There are several competing concerns that make this question difficult to answer.
As BrenBarn notes in his comment, more recent information is more indicative of your current skills. Especially if you show significant improvement, which most programs will take into account. Graduate programs will also (hopefully) consist of more difficult classes that are closer to the difficulty level of the material you will be tackling in graduate school.
On the other hand, applications seem to be very comparison-based. Applicants for a year are compared against each other and also against successful (or unsuccessful) candidates from previous years. This is anecdotal, but I know that some programs explicitly group and rank candidates based on their undergraduate institution for their first round of decisions (e.g. the top couple from each top-5 school are always accepted, the bottom third from most schools are rejected). The fact that most applicants to US PhD programs don't have a graduate degree means that your undergraduate GPA may be more convenient for these comparisons, so it might actually get looked at more.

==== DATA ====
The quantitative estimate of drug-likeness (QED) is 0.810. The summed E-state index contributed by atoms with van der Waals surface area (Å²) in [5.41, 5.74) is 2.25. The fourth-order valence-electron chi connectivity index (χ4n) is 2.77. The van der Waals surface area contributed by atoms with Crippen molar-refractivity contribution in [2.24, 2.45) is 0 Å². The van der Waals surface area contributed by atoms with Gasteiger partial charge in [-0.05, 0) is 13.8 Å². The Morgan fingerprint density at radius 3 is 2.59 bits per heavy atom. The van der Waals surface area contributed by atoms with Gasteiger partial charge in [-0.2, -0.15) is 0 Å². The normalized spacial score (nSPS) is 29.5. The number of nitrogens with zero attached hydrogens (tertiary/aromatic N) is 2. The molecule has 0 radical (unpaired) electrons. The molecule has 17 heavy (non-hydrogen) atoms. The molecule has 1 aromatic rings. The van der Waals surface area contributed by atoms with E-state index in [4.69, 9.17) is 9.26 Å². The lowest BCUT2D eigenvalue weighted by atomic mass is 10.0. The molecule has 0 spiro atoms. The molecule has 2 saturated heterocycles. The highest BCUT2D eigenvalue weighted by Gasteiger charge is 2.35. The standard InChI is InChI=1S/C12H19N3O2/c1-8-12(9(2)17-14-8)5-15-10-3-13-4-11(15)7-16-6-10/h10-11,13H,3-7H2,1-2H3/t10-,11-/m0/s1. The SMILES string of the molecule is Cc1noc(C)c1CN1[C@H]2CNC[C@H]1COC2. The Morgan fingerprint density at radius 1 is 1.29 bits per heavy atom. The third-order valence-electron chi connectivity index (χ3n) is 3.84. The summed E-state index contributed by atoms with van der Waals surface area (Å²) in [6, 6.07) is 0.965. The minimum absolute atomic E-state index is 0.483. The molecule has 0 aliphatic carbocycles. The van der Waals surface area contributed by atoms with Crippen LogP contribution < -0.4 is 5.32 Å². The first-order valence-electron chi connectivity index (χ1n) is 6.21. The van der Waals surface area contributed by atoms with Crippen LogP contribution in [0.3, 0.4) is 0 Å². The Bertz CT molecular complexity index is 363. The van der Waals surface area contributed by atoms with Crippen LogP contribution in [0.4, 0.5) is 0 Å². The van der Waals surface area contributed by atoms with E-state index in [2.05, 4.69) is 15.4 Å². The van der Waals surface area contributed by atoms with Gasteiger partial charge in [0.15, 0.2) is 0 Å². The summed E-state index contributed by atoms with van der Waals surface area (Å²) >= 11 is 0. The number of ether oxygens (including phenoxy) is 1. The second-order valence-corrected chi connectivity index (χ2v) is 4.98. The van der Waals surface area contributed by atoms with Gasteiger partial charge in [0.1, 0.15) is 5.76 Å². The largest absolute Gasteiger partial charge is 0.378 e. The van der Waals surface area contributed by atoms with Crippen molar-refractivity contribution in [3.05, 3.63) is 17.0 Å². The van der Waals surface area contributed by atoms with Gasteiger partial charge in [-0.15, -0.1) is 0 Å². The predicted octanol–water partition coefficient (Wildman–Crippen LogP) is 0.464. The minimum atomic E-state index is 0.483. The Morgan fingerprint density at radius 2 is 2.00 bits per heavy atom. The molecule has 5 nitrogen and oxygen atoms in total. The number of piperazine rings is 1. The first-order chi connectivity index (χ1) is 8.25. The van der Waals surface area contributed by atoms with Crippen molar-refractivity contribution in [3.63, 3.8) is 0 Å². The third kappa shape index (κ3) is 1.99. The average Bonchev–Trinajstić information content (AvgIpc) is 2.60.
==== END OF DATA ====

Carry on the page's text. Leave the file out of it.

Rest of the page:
In programs that do this, I suspect that your undergraduate GPA will be more important for getting into the group of applicants that will actually be considered, but that your graduate GPA will become more important after that, as the committee examines the borderline applications more closely. But this is probably dependent on the specific program and their procedures, and I don't think that there is a consistent answer.